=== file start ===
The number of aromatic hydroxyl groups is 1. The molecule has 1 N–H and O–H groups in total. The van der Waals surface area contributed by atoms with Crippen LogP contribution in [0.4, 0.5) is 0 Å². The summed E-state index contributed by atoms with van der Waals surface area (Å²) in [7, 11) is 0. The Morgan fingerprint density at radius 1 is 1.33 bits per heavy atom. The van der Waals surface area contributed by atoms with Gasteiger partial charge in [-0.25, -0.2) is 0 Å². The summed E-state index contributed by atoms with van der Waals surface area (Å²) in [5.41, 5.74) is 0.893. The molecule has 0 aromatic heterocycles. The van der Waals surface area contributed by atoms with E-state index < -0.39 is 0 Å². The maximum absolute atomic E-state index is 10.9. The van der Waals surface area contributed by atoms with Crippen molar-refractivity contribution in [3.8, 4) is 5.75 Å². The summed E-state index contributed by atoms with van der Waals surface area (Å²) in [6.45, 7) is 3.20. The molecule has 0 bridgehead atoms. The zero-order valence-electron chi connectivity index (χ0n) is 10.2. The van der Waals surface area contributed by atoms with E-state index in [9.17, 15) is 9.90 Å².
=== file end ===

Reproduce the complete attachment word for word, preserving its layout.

The number of aromatic hydroxyl groups is 1. The molecule has 1 N–H and O–H groups in total. The van der Waals surface area contributed by atoms with Crippen LogP contribution in [0.4, 0.5) is 0 Å². The summed E-state index contributed by atoms with van der Waals surface area (Å²) in [7, 11) is 0. The Morgan fingerprint density at radius 1 is 1.33 bits per heavy atom. The van der Waals surface area contributed by atoms with Gasteiger partial charge in [-0.25, -0.2) is 0 Å². The summed E-state index contributed by atoms with van der Waals surface area (Å²) in [5.41, 5.74) is 0.893. The molecule has 0 aromatic heterocycles. The van der Waals surface area contributed by atoms with E-state index < -0.39 is 0 Å². The maximum absolute atomic E-state index is 10.9. The van der Waals surface area contributed by atoms with Crippen molar-refractivity contribution in [3.8, 4) is 5.75 Å². The summed E-state index contributed by atoms with van der Waals surface area (Å²) in [6.45, 7) is 3.20. The molecule has 0 bridgehead atoms. The zero-order valence-electron chi connectivity index (χ0n) is 10.2. The van der Waals surface area contributed by atoms with E-state index in [9.17, 15) is 9.90 Å².